When I first became vegan I came across a lot of information about "mucus". I became vegan for ethical reasons and haven't ever implemented any kind of detox but I do have a book about an Alkaline Diet and how we need to remove the mucus from our bodies (which is formed by certain foods) as they cause health problems including disease. Emma addresses this issue in one of the chapters and interestingly discusses how they again go back to the point of "purity and control" which can relate to eating disorders, detoxing and fad diets. I thought this was absolutely fascinating and I had not thought about this obsession with detoxing as a form of gaining some perceived form of purity.

My favourite chapter is the Ministry of Surgery:

"No female body part escapes the scrutiny of the men in white coats, the self-hatred and the surgical correction. The language of disgust would be funny if it wasn't so depressing..."

I recently read The Second Sex by Simone de Beauvoir and I'm glad I found this book because it is the perfect modern day critique of the out-of-control hate campaign that we are waging on our own bodies with the help of society, media and of course businesses looking for a profit.
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1 of 1 people found the following review helpful
By 1zzy
A strong examination of the unsaid yet secretly known commandments of what it means to be a woman in modern day society.
I read 'Ministry of Thin' after devouring Emma Woolf's an 'Apple a day' (beautiful book, any recovering anorexic should grab a copy. I personally find most autobiographies pretty dull and I'm not a fan of self talk, cognitive therapy writing about my own eating disorder. Most of those books just rattle on about dolphins most of the time. But Woolf's 'Apple' focuses on herself and anorexia generally and most people recovering will see themselves in Emma and will feel really consoled. It made me very determined to get a move on with my recovery, although easier said than done ...).
I preferred 'Apple a day' but the 'Ministry of Thin' is written with wit and with good judgement. A very good book for feminists or those who likewise roll their eyes when they see a teenage girl wearing so much foundation she looks like a carrot. I found the chapters on food, weight and madness very interesting, the one of cosmetics terrifying (botox makes me squeamish) and after reading the section on age I felt like rallying the feminists and ended up having a shouting-match debate with my dad on how hard women have it. His final response was that women have it hard but men have it harder as they have to deal with women as well... good comeback. I am really enjoying Woolf's writing and hope to see more of it emerging over the years.
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3 of 3 people found the following review helpful
5.0 out of 5 stars She's On Your Side! 27 May 2013
By Emmsy
I so enjoyed this down-to-earth, incisive, and above all encouraging look at how women view their own bodies against the roar of voices telling them they need to be perfect.

There's nothing judgemental here, only a friend reaching out to pat you on the back. I feel so much better for reading it. Thank you, Emma Woolf.
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1 of 1 people found the following review helpful
5.0 out of 5 stars A Perfectly Honest Look at The World of Thin 20 July 2013
Format:Paperback|Verified Purchase
The Ministry of Thin is a book which takes an honest and frank approach to looking into society's growing obsession with perfection. Woolf explores the sources of this so called need to be perfect in every aspect of life and the challenges that this brings with it. Both the implications a perfection obsession has on health and the influence it will have on increasingly younger children as they are exposed to this nation obsessed. I definitely recommend reading The Ministry of Thin to put you back in touch with loving yourself. Get Reading!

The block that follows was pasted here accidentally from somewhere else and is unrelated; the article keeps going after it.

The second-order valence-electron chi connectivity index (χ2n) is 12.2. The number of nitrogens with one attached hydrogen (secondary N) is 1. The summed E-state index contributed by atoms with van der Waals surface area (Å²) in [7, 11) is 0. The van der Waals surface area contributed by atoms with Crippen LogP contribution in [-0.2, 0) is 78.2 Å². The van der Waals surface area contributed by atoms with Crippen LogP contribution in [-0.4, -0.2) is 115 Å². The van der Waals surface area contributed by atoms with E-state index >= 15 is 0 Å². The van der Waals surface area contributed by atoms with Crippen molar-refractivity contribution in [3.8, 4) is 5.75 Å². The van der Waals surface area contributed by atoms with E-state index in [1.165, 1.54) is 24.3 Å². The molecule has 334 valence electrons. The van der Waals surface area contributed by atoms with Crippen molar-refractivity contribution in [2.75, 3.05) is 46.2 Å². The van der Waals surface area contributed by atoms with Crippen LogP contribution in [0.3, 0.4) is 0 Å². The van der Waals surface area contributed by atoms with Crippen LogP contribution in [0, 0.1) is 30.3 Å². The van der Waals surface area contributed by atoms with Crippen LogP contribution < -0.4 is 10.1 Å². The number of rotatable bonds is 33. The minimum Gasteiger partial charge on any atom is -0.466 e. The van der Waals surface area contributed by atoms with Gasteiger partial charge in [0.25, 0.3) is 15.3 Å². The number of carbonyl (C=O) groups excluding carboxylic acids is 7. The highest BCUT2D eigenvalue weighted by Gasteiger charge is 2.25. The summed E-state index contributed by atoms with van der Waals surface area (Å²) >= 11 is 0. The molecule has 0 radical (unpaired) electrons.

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Most Recent Customer Reviews
5.0 out of 5 stars A real eye opener
This really made me think about the pressure we have and the pressure we put on ourselves, despite all our modern luxuries afforded after years of inequality we still struggle with... Read more
Published 2 months ago by Amy Frankland
4.0 out of 5 stars A Good and Thought Provoking Read.
A good book by Emma Woolf.

At times when I was reading it I did feel like it was somehow repetitive but that could be as I read An Apple a Day previously. Read more
Published 3 months ago by Helen Bown
5.0 out of 5 stars A great book looking at the way that disordered eating might develop...
As I had expected, having read Emma Woolf's previous offerings, this is really thought provoking and looks at the evidence base for the way that people might develop disordered... Read more
Published 8 months ago by mimday
5.0 out of 5 stars Must read
I didn't expect this book to change my way of thinking-but it did. It shows how much we're influence by others in our perception of beauty. Read more
Published 10 months ago by Anna
5.0 out of 5 stars An incredible and inspiring book!
This book is so well written and highlights some seriously important issues facing both men and women today. Read more
Published 12 months ago by Freya
1.0 out of 5 stars Extremely Sad
I'm sorry that the author has body image problems, but her insistence that there is literally no one who doesn't have them is false and is a ridiculous assertion of... Read more
Published 12 months ago by Ignis
4.0 out of 5 stars An Good Modern Day View of the Obsession in the Media Modern Day...
I would say as an Young Women in today's World if You want too be an mother You have to always be there know where Your Child is be an successful Career Women be an good kind... Read more
Published 14 months ago by Alice Dobie
5.0 out of 5 stars Wow - sensational
A huge well done to Emma Woolf for tackling this subject. I urge everyone to read it. It made me really think about things and I really admire Emma and her work. Read more
Published 14 months ago by Miranda B
3.0 out of 5 stars 'Ok'
I enjoyed reading 'An Apple a Day', so I decided to purchase the kindle version of 'Ministry of Thin'. Read more
Published 18 months ago by CJ
5.0 out of 5 stars Fab, if anything too short!
Just kept finding myself saying yes that me that is how I feel / think!!
Emma is very insightful and also has a very apt way of verbalising thing which are often soooo hard to... Read more
Published 19 months ago by benz2303